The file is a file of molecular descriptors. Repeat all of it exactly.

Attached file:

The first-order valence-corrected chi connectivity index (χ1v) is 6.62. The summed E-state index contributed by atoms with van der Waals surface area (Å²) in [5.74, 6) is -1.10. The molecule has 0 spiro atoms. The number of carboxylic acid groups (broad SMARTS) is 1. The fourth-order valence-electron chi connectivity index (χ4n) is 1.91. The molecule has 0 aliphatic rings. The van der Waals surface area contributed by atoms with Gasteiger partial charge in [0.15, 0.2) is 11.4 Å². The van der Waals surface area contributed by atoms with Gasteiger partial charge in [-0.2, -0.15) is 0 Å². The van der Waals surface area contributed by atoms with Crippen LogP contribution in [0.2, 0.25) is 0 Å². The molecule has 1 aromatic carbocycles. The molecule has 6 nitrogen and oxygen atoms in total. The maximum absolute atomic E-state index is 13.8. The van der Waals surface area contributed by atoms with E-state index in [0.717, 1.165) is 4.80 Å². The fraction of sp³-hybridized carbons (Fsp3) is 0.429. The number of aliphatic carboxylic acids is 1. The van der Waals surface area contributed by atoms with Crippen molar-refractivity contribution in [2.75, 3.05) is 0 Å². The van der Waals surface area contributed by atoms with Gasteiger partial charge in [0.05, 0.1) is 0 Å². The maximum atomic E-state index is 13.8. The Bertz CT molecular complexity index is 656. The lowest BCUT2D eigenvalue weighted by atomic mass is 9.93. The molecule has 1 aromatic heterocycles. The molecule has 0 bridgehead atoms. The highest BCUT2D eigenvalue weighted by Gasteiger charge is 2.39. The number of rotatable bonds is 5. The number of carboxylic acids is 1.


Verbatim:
The first-order valence-corrected chi connectivity index (χ1v) is 6.62. The summed E-state index contributed by atoms with van der Waals surface area (Å²) in [5.74, 6) is -1.10. The molecule has 0 spiro atoms. The number of carboxylic acid groups (broad SMARTS) is 1. The fourth-order valence-electron chi connectivity index (χ4n) is 1.91. The molecule has 0 aliphatic rings. The van der Waals surface area contributed by atoms with Gasteiger partial charge in [0.15, 0.2) is 11.4 Å². The van der Waals surface area contributed by atoms with Gasteiger partial charge in [-0.2, -0.15) is 0 Å². The van der Waals surface area contributed by atoms with Crippen LogP contribution in [0.2, 0.25) is 0 Å². The molecule has 1 aromatic carbocycles. The molecule has 6 nitrogen and oxygen atoms in total. The maximum absolute atomic E-state index is 13.8. The van der Waals surface area contributed by atoms with E-state index in [0.717, 1.165) is 4.80 Å². The fraction of sp³-hybridized carbons (Fsp3) is 0.429. The number of aliphatic carboxylic acids is 1. The van der Waals surface area contributed by atoms with Crippen molar-refractivity contribution in [2.75, 3.05) is 0 Å². The van der Waals surface area contributed by atoms with Gasteiger partial charge in [0.05, 0.1) is 0 Å². The maximum atomic E-state index is 13.8. The Bertz CT molecular complexity index is 656. The lowest BCUT2D eigenvalue weighted by atomic mass is 9.93. The molecule has 1 aromatic heterocycles. The molecule has 0 bridgehead atoms. The highest BCUT2D eigenvalue weighted by Gasteiger charge is 2.39. The number of rotatable bonds is 5. The number of carboxylic acids is 1.